"In certain countries of Europe the natives consider themselves as a kind of settlers, indifferent to the fate of the spot upon which they live. The greatest changes are effected without their concurrence and (unless chance may have apprised them of the event) without their knowledge; nay more, the citizen is unconcerned as to the condition of his village, the police of his street, the repairs of the church or of the parsonage; for he looks upon all these things as unconnected with himself, and as the property of a powerful stranger whom he calls the Government. He has only a life-interest in these possessions, and he entertains no notions of ownership or of improvement.
"This want of interest in his own affairs goes so far that, if his own safety or that of his children is endangered, instead of trying to avert the peril, he will fold his arms, and wait till the nation comes to his assistance. This same individual, who has so completely sacrificed his own free will, has no natural propensity to obedience; he cowers, it is true, before the pettiest officer; but he braves the law with the spirit of a conquered foe as soon as its superior force is removed: his oscillations between servitude and license are perpetual.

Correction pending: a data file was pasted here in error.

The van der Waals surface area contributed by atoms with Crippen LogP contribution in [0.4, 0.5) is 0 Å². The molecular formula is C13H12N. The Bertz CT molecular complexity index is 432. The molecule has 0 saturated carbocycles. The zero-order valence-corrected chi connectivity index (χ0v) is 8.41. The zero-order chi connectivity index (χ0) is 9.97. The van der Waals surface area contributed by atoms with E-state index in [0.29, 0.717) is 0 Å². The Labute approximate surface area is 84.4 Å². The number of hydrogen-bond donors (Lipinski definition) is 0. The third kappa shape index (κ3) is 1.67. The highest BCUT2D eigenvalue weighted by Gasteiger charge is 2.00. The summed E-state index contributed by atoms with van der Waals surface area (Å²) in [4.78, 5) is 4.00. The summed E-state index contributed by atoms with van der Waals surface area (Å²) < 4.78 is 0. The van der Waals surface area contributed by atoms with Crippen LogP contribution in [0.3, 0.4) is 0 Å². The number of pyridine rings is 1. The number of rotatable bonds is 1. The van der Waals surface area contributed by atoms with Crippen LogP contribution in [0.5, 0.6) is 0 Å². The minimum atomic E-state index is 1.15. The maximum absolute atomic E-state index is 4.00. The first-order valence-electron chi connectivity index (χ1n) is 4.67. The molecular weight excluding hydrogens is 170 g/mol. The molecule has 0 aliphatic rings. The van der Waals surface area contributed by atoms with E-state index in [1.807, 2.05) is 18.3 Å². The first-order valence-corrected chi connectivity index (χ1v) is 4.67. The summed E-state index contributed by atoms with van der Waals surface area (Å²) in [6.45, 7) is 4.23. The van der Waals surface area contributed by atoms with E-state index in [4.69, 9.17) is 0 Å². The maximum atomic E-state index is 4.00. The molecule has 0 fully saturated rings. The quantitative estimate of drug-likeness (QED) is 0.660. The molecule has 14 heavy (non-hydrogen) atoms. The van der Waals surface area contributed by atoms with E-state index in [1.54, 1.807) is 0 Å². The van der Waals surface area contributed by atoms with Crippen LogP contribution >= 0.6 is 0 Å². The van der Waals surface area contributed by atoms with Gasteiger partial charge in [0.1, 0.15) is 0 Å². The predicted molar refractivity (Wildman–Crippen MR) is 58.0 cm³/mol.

"When a nation has arrived at this state it must either change its customs and its laws or perish: the source of public virtue is dry, and, though it may contain subjects, the race of citizens is extinct. Such communities are a natural prey to foreign conquests, and if they do not disappear from the scene of life, it is because they are surrounded by other nations similar or inferior to themselves: it is because the instinctive feeling of their country's claims still exists in their hearts; and because an involuntary pride in the name it bears, or a vague reminiscence of its bygone fame, suffices to give them the impulse of self-preservation."